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Most Americans know the difference between Medicare and Medicaid

By Ezra Klein,

I’ve been a bit surprised by the apparent political strength of Medicaid. About 60 percent of Americans say they, a family member or a friend have been on Medicaid. A majority want the program protected from spending cuts, and only 13 percent want “major” reductions in funding. One possible explanation for this is that Americans confuse Medicare and Medicaid. The latest Kaiser Family Foundation tracking poll — which is where all the poll numbers in this post come from — provides some support for that thesis:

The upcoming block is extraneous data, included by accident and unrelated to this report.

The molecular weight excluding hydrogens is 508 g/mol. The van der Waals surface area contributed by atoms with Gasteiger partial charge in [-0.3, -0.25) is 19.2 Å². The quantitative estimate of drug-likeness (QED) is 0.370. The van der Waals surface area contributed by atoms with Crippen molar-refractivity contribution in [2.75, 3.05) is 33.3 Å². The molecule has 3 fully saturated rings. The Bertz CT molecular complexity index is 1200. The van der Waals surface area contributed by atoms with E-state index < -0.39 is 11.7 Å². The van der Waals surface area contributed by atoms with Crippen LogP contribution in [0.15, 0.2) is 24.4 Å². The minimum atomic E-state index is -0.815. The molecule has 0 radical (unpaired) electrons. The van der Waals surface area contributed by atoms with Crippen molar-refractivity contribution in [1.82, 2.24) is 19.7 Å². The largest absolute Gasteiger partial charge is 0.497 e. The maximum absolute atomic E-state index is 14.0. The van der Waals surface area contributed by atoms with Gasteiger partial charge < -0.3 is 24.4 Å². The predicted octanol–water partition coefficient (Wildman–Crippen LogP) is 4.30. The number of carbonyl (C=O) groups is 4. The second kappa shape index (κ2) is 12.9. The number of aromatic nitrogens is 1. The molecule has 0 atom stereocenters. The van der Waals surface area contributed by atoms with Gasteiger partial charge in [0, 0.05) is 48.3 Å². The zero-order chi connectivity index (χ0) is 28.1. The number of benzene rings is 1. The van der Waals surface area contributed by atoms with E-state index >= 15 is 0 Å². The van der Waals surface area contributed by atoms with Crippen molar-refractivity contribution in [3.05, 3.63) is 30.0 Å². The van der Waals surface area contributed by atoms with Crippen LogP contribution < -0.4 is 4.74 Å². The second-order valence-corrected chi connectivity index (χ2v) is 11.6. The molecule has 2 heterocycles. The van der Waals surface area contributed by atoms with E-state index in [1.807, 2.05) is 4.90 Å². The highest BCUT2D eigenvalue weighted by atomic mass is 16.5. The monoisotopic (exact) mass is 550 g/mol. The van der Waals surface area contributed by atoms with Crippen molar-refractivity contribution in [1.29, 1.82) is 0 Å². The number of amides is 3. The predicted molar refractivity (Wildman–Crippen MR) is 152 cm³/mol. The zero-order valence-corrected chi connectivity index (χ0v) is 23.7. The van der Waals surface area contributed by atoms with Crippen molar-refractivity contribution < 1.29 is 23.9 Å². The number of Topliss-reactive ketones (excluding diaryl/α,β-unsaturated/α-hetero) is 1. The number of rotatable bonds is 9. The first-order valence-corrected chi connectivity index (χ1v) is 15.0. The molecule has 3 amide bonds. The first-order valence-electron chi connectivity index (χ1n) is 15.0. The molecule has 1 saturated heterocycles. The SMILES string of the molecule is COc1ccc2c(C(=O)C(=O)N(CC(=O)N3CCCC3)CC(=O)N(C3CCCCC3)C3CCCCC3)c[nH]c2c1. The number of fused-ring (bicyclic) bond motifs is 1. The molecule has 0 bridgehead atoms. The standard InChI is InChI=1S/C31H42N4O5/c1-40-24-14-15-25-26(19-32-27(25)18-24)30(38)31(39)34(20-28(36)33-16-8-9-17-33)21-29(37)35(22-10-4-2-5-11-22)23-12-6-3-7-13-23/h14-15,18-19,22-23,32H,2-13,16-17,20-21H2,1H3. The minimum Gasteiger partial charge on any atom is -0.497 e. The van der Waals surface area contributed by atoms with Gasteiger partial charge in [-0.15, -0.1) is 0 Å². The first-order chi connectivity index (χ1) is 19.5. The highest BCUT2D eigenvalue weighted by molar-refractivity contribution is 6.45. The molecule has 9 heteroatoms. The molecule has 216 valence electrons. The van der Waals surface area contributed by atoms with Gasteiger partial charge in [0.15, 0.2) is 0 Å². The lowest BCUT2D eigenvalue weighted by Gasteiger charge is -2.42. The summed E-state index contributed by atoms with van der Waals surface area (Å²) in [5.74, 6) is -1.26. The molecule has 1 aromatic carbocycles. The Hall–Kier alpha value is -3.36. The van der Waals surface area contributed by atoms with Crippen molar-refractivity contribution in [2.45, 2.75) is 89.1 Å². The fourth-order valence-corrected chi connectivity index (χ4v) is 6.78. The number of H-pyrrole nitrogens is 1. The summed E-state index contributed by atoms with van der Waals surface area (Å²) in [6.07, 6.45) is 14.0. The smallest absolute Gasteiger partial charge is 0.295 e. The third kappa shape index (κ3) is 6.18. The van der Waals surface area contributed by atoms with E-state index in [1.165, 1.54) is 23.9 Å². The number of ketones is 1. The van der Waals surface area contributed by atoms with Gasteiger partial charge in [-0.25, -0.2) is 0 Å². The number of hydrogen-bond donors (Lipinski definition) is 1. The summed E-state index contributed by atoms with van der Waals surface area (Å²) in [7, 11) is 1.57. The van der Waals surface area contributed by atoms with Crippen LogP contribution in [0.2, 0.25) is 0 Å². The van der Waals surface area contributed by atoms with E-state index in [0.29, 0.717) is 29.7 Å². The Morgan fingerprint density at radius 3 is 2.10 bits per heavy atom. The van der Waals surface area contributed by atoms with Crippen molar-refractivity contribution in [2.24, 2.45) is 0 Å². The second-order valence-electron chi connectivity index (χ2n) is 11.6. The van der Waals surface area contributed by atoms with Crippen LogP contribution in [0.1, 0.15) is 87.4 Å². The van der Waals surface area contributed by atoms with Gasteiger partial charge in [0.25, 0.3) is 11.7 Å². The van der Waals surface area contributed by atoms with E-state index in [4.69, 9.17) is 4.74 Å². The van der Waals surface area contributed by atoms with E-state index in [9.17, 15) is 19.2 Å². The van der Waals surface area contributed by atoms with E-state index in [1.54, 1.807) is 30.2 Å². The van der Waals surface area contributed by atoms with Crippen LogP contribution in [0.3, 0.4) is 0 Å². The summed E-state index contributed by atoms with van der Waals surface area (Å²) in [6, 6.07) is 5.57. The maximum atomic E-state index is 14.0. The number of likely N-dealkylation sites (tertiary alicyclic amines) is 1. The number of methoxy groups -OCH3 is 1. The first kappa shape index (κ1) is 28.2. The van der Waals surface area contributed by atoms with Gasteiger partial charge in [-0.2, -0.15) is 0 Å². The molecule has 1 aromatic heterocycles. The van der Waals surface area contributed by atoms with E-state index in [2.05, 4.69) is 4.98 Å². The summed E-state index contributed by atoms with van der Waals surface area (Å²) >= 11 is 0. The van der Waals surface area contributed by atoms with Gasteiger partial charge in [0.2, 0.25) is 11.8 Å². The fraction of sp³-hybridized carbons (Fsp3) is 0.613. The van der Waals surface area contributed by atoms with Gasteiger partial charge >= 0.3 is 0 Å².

So somewhere between 20 and 40 percent of Americans are confused about who Medicaid serves and who Medicare serves. That’s some evidence for the mix-up hypothesis, but it doesn’t account for the overwhelming majorities in favor of the program. In fact, confusion is less common than I would’ve predicted.

Perhaps the public’s affection is simply genuine. That hypothesis makes a lot more sense when you read that Medicaid serves 47 million Americans, whereas Medicare only serves 37 million. Moreover, most of Medicaid’s members are children (though most of its spending is on the poor elderly and the disabled), and it’s pretty easy to imagine why you’d like a program that gave your son or your niece health-care coverage when they needed it.

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